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By Lorraine Sanders
Earlier this fall, when Vicksburg Street resident Bill McBride reached for the next book on the top of the stack by his bed, he thought he was just opening the latest "must-read" recommended by his fellow teachers and literature-savvy friends.
Little did he know the page-turner would send him on a mission to raise money to build a school halfway round the world in the remote, mountainous regions of Afghanistan and Pakistan.
"You cannot put it down. It's so inspiring and exciting," says McBride of Three Cups of Tea: One Man's Mission to Promote Peace, One School at a Time, the New York Times bestseller by Greg Mortenson and David Oliver Relin.
The true, first-person account chronicles Mortenson's failed 1993 attempt at summiting Pakistan's K2 mountain and the descent that nearly proved disastrous when the disoriented and exhausted mountain climber became lost without food, water, or shelter. Mortenson eventually stumbled into a small village, whose impoverished Pakistani residents devoted their precious few resources to nursing him back to health. During his recovery, Mortenson watched as children of the village, too poor to have its own school or to pay a teacher's salary, practiced lessons in the dirt using sticks instead of pencils or paper. The experience, and the kindness the villagers showed toward him, led Mortenson to make a promise: he would one day return and build a school for the people that had saved his life.
After a series of fundraising challenges and logistical hurdles ranging from fatwas issued against him to an armed kidnapping, Mortenson succeeded in building the school. But he didn't stop there. Mortenson co-founded the nonprofit Central Asia Institute (CAI) to build more schools. The organization's ongoing projects now total some 130 schools in rural Pakistan and Afghanistan and place a special emphasis on literacy for girls as a means of fostering stability, peace, and economic empowerment.
"I was blown away. I thought what this one man did was so phenomenal. He's done more for building peace than most governments have done," says McBride, who has lived in Noe Valley for a decade.
While the new schools offer education to all children in the villages in which they are built, their offer of classes to women and girls is noteworthy in a part of the world where formal schooling is often unavailable to females. Also notable is the CAI's commitment to involving the community in the building of each new school.
"It's all local engagement. [The CAI] gets the materials, but the people there build it. It's their school," emphasizes McBride, 56.
Author of two novels about teaching --the widely read Entertaining an Elephant (1997) and a sequel, Carrying a Load of Feathers (May 2009)--and a speaker and educator who trains teachers around the country on such topics as student engagement and gender differences, McBride is no stranger to the power of education.
"Great teaching is inspirational... we're going to do whatever it takes to raise $34,000," says McBride, whose fundraising experience began before his arrival in San Francisco 17 years ago.
While living in Chicago and volunteering in a home for people dying of AIDS, McBride compiled and published a cookbook composed of recipes from local restaurants. The book ultimately raised over $100,000 to support people dying of AIDS. McBride also has raised over $100,000 for AIDS causes in San Francisco by donating half of every sale of Entertaining an Elephant to the AIDS charities supported by Under One Roof.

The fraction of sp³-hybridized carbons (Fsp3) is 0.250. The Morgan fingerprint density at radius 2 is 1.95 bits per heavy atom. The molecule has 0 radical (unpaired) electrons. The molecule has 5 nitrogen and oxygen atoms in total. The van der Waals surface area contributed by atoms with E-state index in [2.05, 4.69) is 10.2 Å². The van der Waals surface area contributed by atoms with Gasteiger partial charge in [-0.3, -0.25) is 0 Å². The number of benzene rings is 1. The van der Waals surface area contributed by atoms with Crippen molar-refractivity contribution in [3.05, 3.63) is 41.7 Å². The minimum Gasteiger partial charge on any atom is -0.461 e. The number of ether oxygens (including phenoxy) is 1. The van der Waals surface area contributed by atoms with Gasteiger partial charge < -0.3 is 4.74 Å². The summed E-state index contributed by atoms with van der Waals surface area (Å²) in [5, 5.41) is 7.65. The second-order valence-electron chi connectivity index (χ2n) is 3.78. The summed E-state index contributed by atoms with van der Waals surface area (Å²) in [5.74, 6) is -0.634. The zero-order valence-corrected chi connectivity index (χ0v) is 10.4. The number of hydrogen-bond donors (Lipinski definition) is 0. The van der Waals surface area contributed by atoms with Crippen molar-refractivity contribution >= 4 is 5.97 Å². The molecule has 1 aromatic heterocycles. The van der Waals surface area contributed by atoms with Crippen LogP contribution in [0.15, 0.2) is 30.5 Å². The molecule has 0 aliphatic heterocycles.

McBride's current fundraising campaign hopes to raise enough to build a CAI school in the name of the people of San Francisco. The $34,000 price tag would cover the cost of building the school, and employee salaries and facility maintenance for the school's first two years.
He and other volunteers kicked off the drive in November with a display in front of the Noe Valley Farmers' Market and a gathering at McBride's home. They also manned a table outside Phoenix Books, where they handed out information about Three Cups of Tea and the Central Asia Institute's programs and goals.
"People wanted to help. We got a lot of thank-you's," says McBride, noting that four people mailed checks totaling $400 within days of his first outing.
Along with more outreach in the coming months, McBride hopes to collaborate with neighborhood schools to launch local versions of CAI's national Pennies for Peace program (P4P), which encourages children to collect and save pennies for projects in Pakistan and Afghanistan.
"Little kids often think, 'I'm just a little kid. I can't do anything.' When they've helped [a project like P4P], it empowers them for the rest of their lives about what they can produce when they come together," McBride says.
He hopes supporting CAI projects will appeal to San Franciscans at a time when many are frustrated with the ongoing conflict, violence, and political unrest in Central Asia.
"Americans right now feel powerless about what to do in Afghanistan and Pakistan. This is an alternative, a long-term alternative, a fifth column in Afghanistan and Pakistan to tear down the ignorance and the lies of the Taliban. And to do it peacefully, without dropping bombs," McBride says.
Anyone interested in volunteering can contact McBride at email@example.com or visit the CAI website at www.ikat.org. Donations may be mailed to the Central Asia Institute, c/o Dr. Bill McBride, 432 Vicksburg Street, San Francisco, CA 94114. Make checks payable to the Central Asia Institute.